Moving to the Delta
Step 1: Packing for Institute
Hey. I’m just packing my life into a storage unit while I complete my 5-week Institute Training in Cleveland, MS, which is quite scary enough for me thankyouverymuch. It is overwhelming in many ways, two of which are very distinct.
First, packing is scary because I realize how many things I own. Me. Just one single person. I own enough stuff for probably three or four people. I don’t even wear half of my clothes, and my furniture holds stupid stuff like extra pens and spray paint I used one time and like, bobby pins. And I don’t realize how much stuff I have until I actually have to do something with it – take responsibility for it, in a sense, and validate its existence. And because I never actually use half of my things, the only time I interact with them is when I’m moving them to my next apartment, and I’ve already done that twice. I usually just keep all my junk in their drawers and throw them into my next apartment in a way that doesn’t interrupt my style of living (which I refer to as Hoarder Chic). This time is way different, though. I’m not simply changing my place of residence as I continue working my way through school. I am totally relocating my car and my stuff and transitioning into a job and lifestyle with which I am totally unfamiliar. I’m changing my entire life.
And that brings me to the second reason why this particular bout of boxes and packing tape is so overwhelming. I’m getting ready to start a 5-week intensive training program with the Teach for America Institute. The program is designed to prepare me – a totally inexperienced and uneducated English-degree-having college graduate – with the competence to teach in a classroom this upcoming school year. THIS upcoming school year. (Yesterday I had to Google images of lesson plans. That’s how little I know about anything.) Needless to say, Institute represents the vast universe of information and skills vital to my job which I lack entirely. I would love to say more about how and why the prospect of learning and mastering everything I will need for my job in a matter of five weeks is terrifying, but I don’t think I need to. Teach For America encourages me to “just don’t worry about it” because “there are lots of people in your position,” which is true, I’m sure. I’m just not totally clear on the whole “don’t worry about it” concept. I have to adapt to a foreign lifestyle in a new state with people I don’t know by the end of the summer. I’m going to worry about it.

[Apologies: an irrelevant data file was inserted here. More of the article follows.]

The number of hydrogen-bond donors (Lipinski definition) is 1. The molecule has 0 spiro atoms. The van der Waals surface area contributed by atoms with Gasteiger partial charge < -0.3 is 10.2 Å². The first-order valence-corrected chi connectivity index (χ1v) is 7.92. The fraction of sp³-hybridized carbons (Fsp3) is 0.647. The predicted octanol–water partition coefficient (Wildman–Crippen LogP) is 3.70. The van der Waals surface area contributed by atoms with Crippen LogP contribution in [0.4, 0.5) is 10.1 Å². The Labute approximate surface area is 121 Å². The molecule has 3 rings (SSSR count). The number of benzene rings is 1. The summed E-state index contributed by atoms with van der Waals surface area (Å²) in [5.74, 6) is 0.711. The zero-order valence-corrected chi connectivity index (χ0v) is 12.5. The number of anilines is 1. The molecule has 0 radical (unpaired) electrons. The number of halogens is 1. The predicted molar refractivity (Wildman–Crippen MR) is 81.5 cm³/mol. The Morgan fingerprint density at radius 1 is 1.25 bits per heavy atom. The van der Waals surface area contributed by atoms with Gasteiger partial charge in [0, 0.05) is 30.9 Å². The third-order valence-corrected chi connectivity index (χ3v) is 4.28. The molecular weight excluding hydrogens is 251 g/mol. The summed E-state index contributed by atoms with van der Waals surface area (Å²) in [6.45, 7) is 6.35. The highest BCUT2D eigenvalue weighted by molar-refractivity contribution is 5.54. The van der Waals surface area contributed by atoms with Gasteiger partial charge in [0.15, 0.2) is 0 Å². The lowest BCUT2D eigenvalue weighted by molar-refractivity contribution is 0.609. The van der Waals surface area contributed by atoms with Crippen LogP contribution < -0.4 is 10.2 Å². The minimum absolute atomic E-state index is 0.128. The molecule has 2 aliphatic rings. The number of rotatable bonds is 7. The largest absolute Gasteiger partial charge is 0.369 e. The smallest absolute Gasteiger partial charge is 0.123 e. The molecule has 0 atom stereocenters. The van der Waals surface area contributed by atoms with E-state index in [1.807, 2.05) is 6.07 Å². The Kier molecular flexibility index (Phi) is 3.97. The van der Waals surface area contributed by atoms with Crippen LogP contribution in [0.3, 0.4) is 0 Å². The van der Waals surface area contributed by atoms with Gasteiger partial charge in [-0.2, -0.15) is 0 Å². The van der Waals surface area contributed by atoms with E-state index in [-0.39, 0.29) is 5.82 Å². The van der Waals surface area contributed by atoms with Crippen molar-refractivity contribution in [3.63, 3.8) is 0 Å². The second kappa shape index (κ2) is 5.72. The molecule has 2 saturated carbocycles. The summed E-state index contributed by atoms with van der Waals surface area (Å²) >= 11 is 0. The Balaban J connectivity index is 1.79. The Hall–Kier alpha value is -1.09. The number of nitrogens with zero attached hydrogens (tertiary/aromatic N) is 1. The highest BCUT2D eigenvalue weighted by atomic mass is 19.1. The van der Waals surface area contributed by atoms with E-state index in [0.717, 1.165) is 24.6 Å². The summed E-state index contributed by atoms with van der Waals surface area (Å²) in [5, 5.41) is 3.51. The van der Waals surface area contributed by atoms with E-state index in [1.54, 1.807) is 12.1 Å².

I do recognize that this is an opportunity for me to refresh and re-organize both my stuff and my life. I am throwing away half of my clothes and getting rid of extra furniture in a super symbolic display of self-reinvention and renewal. My habits and motives will be changing to align with a powerful and meaningful job alongside lots of brilliant and dedicated people. I can’t wait to totally give myself to this job.
But for now, I’m only packing for the transition, which will be really hard. I can only keep moving forward and on to the next step until I can start preparing for my classroom, which I seriously can’t wait to do.